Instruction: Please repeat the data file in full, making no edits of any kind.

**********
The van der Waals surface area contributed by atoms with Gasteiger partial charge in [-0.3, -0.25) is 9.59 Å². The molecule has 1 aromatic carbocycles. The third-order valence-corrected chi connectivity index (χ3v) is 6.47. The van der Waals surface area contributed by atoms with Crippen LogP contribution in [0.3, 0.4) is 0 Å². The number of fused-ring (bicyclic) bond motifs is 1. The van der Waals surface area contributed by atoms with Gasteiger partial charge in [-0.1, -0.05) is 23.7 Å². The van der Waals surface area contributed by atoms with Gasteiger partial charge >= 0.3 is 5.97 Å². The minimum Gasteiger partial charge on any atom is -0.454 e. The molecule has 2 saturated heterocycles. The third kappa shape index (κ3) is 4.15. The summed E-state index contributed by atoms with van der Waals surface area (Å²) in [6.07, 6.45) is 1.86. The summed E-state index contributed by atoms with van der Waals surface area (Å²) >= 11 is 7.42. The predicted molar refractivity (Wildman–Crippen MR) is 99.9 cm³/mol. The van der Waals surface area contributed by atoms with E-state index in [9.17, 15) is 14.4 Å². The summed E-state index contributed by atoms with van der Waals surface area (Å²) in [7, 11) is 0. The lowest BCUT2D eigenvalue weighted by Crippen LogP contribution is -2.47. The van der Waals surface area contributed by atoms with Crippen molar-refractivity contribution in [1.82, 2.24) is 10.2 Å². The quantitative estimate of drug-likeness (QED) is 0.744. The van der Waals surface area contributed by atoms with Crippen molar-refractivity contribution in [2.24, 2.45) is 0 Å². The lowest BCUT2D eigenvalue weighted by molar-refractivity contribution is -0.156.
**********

The van der Waals surface area contributed by atoms with Gasteiger partial charge in [-0.3, -0.25) is 9.59 Å². The molecule has 1 aromatic carbocycles. The third-order valence-corrected chi connectivity index (χ3v) is 6.47. The van der Waals surface area contributed by atoms with Crippen LogP contribution in [0.3, 0.4) is 0 Å². The number of fused-ring (bicyclic) bond motifs is 1. The van der Waals surface area contributed by atoms with Gasteiger partial charge in [-0.1, -0.05) is 23.7 Å². The van der Waals surface area contributed by atoms with Gasteiger partial charge >= 0.3 is 5.97 Å². The minimum Gasteiger partial charge on any atom is -0.454 e. The molecule has 2 saturated heterocycles. The third kappa shape index (κ3) is 4.15. The summed E-state index contributed by atoms with van der Waals surface area (Å²) in [6.07, 6.45) is 1.86. The summed E-state index contributed by atoms with van der Waals surface area (Å²) >= 11 is 7.42. The predicted molar refractivity (Wildman–Crippen MR) is 99.9 cm³/mol. The van der Waals surface area contributed by atoms with E-state index in [9.17, 15) is 14.4 Å². The summed E-state index contributed by atoms with van der Waals surface area (Å²) in [7, 11) is 0. The lowest BCUT2D eigenvalue weighted by Crippen LogP contribution is -2.47. The van der Waals surface area contributed by atoms with Crippen molar-refractivity contribution in [1.82, 2.24) is 10.2 Å². The quantitative estimate of drug-likeness (QED) is 0.744. The van der Waals surface area contributed by atoms with Crippen molar-refractivity contribution in [2.24, 2.45) is 0 Å². The lowest BCUT2D eigenvalue weighted by molar-refractivity contribution is -0.156.